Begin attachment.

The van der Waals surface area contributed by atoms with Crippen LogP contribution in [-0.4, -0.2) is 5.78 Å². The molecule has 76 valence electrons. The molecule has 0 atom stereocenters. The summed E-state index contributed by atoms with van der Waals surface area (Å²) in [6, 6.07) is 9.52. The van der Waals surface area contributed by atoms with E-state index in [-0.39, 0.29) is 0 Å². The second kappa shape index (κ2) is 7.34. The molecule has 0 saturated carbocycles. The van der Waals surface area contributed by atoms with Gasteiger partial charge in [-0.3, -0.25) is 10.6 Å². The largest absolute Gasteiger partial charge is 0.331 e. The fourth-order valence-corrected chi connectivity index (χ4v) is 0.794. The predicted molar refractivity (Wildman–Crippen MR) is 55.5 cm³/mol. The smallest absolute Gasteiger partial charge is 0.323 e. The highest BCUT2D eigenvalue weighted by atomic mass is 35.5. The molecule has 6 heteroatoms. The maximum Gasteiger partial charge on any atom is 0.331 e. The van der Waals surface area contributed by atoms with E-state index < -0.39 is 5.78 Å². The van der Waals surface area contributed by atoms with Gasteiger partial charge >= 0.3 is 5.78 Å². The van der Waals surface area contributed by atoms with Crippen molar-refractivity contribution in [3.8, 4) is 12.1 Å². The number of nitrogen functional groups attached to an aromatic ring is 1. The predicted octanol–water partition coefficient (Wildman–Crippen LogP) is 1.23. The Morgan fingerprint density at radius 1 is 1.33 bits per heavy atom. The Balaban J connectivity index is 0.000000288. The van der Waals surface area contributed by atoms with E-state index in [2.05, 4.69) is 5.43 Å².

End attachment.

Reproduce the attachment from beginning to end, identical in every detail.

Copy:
The van der Waals surface area contributed by atoms with Crippen LogP contribution in [-0.4, -0.2) is 5.78 Å². The molecule has 76 valence electrons. The molecule has 0 atom stereocenters. The summed E-state index contributed by atoms with van der Waals surface area (Å²) in [6, 6.07) is 9.52. The van der Waals surface area contributed by atoms with E-state index in [-0.39, 0.29) is 0 Å². The second kappa shape index (κ2) is 7.34. The molecule has 0 saturated carbocycles. The van der Waals surface area contributed by atoms with Gasteiger partial charge in [-0.3, -0.25) is 10.6 Å². The largest absolute Gasteiger partial charge is 0.331 e. The fourth-order valence-corrected chi connectivity index (χ4v) is 0.794. The predicted molar refractivity (Wildman–Crippen MR) is 55.5 cm³/mol. The smallest absolute Gasteiger partial charge is 0.323 e. The highest BCUT2D eigenvalue weighted by atomic mass is 35.5. The molecule has 6 heteroatoms. The maximum Gasteiger partial charge on any atom is 0.331 e. The van der Waals surface area contributed by atoms with E-state index < -0.39 is 5.78 Å². The van der Waals surface area contributed by atoms with Gasteiger partial charge >= 0.3 is 5.78 Å². The van der Waals surface area contributed by atoms with Crippen molar-refractivity contribution in [3.8, 4) is 12.1 Å². The number of nitrogen functional groups attached to an aromatic ring is 1. The predicted octanol–water partition coefficient (Wildman–Crippen LogP) is 1.23. The Morgan fingerprint density at radius 1 is 1.33 bits per heavy atom. The Balaban J connectivity index is 0.000000288. The van der Waals surface area contributed by atoms with E-state index in [2.05, 4.69) is 5.43 Å².